Summary: “You are in control of your own destiny.”
I started True Potential Publishing to address how we define success and human potential in this culture. Before founding the publishing company I had been in business for several years and had been in full time sales for years before that. As a young, energetic, thinking salesman I gravitated toward books and audio tapes about how to become more successful in my career and in life.
All of the success literature I read and listened to had pretty much the same message. “You are in control of your own destiny.” Their action steps were pretty similar as well:
1. I deserve and I can accomplish anything I can imagine.
2. I will determine that nothing will get in the way accomplishing my goal.
3. I will make a plan for my life.
4. I will execute my plan – every day, every week, every month, every year – until I accomplish my goal.
5. I will look in the mirror every morning and tell myself, “I am good.” “I am worthy.” “I deserve success.” “I can accomplish anything.”
6. Putting myself first will enable me to help others later.
See a common theme here? The words “I” and “me” come up a lot don’t they? I am in control, I decide, I make it happen, I deserve it, I am the center of my own universe; it’s all about me.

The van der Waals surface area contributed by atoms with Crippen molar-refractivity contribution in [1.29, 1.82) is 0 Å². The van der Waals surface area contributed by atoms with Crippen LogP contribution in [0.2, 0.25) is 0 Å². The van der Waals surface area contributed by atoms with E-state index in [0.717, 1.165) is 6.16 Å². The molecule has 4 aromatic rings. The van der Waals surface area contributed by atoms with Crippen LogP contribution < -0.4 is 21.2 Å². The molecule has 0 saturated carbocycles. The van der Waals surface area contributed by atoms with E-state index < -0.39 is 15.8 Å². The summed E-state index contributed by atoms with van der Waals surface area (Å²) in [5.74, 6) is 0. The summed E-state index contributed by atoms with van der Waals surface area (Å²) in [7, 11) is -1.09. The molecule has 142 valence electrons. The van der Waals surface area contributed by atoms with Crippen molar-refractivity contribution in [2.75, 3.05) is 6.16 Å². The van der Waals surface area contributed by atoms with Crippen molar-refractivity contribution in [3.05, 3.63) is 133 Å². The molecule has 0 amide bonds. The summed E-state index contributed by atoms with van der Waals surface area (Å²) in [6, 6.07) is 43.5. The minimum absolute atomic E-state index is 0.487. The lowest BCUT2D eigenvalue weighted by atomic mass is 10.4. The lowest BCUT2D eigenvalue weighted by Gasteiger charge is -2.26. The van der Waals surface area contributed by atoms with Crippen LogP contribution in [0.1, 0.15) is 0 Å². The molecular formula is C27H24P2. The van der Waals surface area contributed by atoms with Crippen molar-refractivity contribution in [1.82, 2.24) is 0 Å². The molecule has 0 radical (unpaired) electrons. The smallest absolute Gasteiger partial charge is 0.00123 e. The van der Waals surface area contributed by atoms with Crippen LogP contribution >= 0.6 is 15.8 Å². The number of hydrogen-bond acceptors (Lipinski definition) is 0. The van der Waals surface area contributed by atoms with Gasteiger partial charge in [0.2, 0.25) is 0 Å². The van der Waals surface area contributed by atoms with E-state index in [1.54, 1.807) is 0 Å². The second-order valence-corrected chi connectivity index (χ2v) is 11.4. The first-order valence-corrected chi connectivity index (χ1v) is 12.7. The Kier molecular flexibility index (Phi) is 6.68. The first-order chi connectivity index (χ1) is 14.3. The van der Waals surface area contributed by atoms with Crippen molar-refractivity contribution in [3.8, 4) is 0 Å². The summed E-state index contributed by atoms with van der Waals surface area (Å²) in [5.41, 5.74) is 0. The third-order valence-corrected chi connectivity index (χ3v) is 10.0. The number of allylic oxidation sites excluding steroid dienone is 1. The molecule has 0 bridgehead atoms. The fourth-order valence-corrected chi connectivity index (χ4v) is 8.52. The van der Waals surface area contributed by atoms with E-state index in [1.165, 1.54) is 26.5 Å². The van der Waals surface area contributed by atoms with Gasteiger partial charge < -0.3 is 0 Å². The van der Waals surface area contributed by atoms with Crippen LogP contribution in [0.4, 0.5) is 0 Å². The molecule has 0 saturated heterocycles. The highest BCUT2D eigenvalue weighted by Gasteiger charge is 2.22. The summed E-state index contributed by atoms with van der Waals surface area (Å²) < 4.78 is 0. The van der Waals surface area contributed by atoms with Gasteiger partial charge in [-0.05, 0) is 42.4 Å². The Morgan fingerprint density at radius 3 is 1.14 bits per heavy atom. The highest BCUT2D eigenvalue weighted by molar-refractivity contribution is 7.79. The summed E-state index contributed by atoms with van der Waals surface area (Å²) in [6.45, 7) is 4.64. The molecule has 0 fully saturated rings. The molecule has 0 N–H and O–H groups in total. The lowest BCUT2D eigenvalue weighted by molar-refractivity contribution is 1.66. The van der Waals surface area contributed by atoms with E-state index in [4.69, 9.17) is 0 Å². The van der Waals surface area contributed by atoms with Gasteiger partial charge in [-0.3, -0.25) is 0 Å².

As I studied I could see the self-serving and self-absorbed focus of this kind of success literature. I had been raised in a Christian home, believed that Christ was my savior and down inside knew that there had to be something a little more to success in life than “I” and “me.” So I went looking for the success guys who claimed to be, or at least hinted at being, Christians. But I was disappointed. What I found was the same old “I” philosophy dressed in “God” verbiage.
If you dress a pig in a tutu you haven’t turned it into a ballerina; it’s just a pig in a tutu. You can’t make a carnal philosophy holy by dressing it in religious words or preaching it from a pulpit. No matter how you dress it up, it’s still a pig in a tutu.
I had to completely dump everything I had learned about “success” and “human potential” and begin again from an entirely different perspective – God’s.
The ancient Greeks came up with the idea that the earth is the center of the universe and all celestial bodies - the other planets, the sun and the stars revolve around it. This belief persisted for a long time; nearly two thousand years.
The idea that the universe revolves around the earth made sense to pretty much everyone; it seemed true from where they were standing. The sun came up in the east every morning and went down in the west. Likewise the moon rose and set in an arc across the sky. The stars, from their observation, rotated around them in the heavens. From their perspective, everything seemed to rotate in its orbit around the earth.
It was also evident to them that the earth didn’t move. If a man jumped off the ground he landed in the same spot he jumped from - not two feet away. If the earth traveled in an orbit around the sun, they reasoned, it would be moving so fast that surely everyone would be flung into space. The earth didn’t move, therefore it must be the center of the universe.